He almost panics that he won't catch her just in time.
James Potter does, instead, with a magnificent dive on the school broomstick. He catches her perfectly in his thin arms, his glasses askew, as Lily clutches at his robes and hangs on.
It doesn't take seconds to find another reason to resent him, the already too perfect, popular boy-turned-hero. Flying lessons has made him even more likeable to everyone else, and even more bigheaded than he already is.
When they're finally alone, he talks to her properly, somewhere by the lake, in between heartbeats and sundown.
"I didn't ask to be saved by that jerk," she starts, flipping her hair angrily. "I'd rather have my arm broken than be caught by Potter."
He doesn't respond. But I saw the way you clung to him, Lily, he wants to say, I saw how frightened you were. But he doesn't; instead, he takes her hand and traces the slight bruise that she'd gotten from the incident.
"I meant to save you, Lily," he murmurs slightly, looking shyly up at her, "But he was faster."
"It wasn't your fault, Sev."
"I wanted to catch you." And he remembers running, running across the pitch, not caring at all that Slytherins weren't supposed to save Gryffindors, forgetting that there was such a thing as magic. She was falling, falling, and he wanted, so badly, to be the one she clung onto.
"Well, I most certainly don't need any saving," Lily says defiantly, stubborn and independent as she always was. "I'm not some helpless damsel, and Madam Pomfrey can fixany injury, anyway."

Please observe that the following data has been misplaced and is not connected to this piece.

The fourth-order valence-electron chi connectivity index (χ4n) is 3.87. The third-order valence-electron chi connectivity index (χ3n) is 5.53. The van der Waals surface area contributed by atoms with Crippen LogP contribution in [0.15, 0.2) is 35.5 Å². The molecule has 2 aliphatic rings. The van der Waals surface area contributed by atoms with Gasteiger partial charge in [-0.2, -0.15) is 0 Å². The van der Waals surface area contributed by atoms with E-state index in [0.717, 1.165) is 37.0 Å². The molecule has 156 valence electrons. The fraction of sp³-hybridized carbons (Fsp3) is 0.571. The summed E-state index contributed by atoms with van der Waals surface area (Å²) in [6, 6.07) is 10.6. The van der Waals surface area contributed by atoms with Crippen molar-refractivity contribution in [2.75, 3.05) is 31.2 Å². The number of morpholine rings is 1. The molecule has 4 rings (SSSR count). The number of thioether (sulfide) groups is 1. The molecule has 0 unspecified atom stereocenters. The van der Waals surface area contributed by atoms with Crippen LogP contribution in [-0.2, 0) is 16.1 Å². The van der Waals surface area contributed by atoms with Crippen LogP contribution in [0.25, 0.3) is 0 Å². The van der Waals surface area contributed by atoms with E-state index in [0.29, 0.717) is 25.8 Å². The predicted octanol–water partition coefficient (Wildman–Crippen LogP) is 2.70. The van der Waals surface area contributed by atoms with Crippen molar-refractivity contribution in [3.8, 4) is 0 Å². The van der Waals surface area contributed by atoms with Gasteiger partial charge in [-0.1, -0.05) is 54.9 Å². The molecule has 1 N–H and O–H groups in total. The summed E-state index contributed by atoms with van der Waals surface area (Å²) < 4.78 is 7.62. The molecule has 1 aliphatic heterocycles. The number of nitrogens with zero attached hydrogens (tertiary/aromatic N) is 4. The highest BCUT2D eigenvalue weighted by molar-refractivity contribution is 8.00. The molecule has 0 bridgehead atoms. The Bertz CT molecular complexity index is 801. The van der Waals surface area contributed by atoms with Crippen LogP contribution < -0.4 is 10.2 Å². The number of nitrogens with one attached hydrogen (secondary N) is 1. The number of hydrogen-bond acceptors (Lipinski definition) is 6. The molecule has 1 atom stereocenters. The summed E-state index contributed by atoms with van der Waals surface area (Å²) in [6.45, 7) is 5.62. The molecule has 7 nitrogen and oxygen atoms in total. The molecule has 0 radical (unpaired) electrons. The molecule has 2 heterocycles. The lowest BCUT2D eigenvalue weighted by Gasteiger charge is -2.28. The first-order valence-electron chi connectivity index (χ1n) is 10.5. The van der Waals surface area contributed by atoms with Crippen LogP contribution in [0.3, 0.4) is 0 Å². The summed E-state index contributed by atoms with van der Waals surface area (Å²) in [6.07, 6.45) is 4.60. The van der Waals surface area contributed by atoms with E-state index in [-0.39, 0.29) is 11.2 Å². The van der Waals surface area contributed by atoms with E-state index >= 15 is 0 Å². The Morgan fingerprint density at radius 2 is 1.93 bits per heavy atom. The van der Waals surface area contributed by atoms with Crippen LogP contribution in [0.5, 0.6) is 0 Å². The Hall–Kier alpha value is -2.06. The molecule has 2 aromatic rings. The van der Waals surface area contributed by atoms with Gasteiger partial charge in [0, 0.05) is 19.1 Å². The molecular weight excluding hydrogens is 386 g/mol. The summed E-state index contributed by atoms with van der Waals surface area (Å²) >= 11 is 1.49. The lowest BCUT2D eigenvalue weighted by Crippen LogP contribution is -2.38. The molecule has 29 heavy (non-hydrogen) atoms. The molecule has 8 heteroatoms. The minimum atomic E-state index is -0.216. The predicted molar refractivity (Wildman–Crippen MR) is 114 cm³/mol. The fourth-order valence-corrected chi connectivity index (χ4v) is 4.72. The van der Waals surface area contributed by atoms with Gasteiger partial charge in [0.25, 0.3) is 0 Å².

She pulls back her hand and smiles bravely. But he watches, frowning, as she makes her way to the shore, her fiery hair billowing lightly in the breeze.
I want to be the one to catch you, always, Lily, he wants to say, but he doesn't; somehow he knows she'll never let him. If there is anything that terrifies him, it is losing her, but she doesn't understand that—not yet.
It starts with forever.
She always cries about Tuney, whom he knows is only really envious of what they have, of where they'll go, together. Her pretty green eyes are wet with tears, and a boy like him knows nothing about comforting a girl like her.
But he tries anyway, stroking her hair awkwardly, wishing she'll stop soon. He hates seeing her sad, because, if anything, he is already sad enough for the both of them.
"But I'll be with you, Lily," he says uncertainly, his pale cheeks flushing, "We'll be together in Hogwarts, and during the holidays, and—" And you'll forget Tuney, and I'll never make you cry.
Her small arms find their way around his neck, and he falls, with her, upon the grass, beneath the shade, in their small hideaway by the riverbank. His heartbeat stammers, and his shirt is wet from her tears.
"You promise?" She mumbles, and he nods against her hair, his hands slowly finding their way across her back.
"You know we'll be together, Lily."
She hugs him even tighter, closer, and he knows he'll remember this for the rest of his life.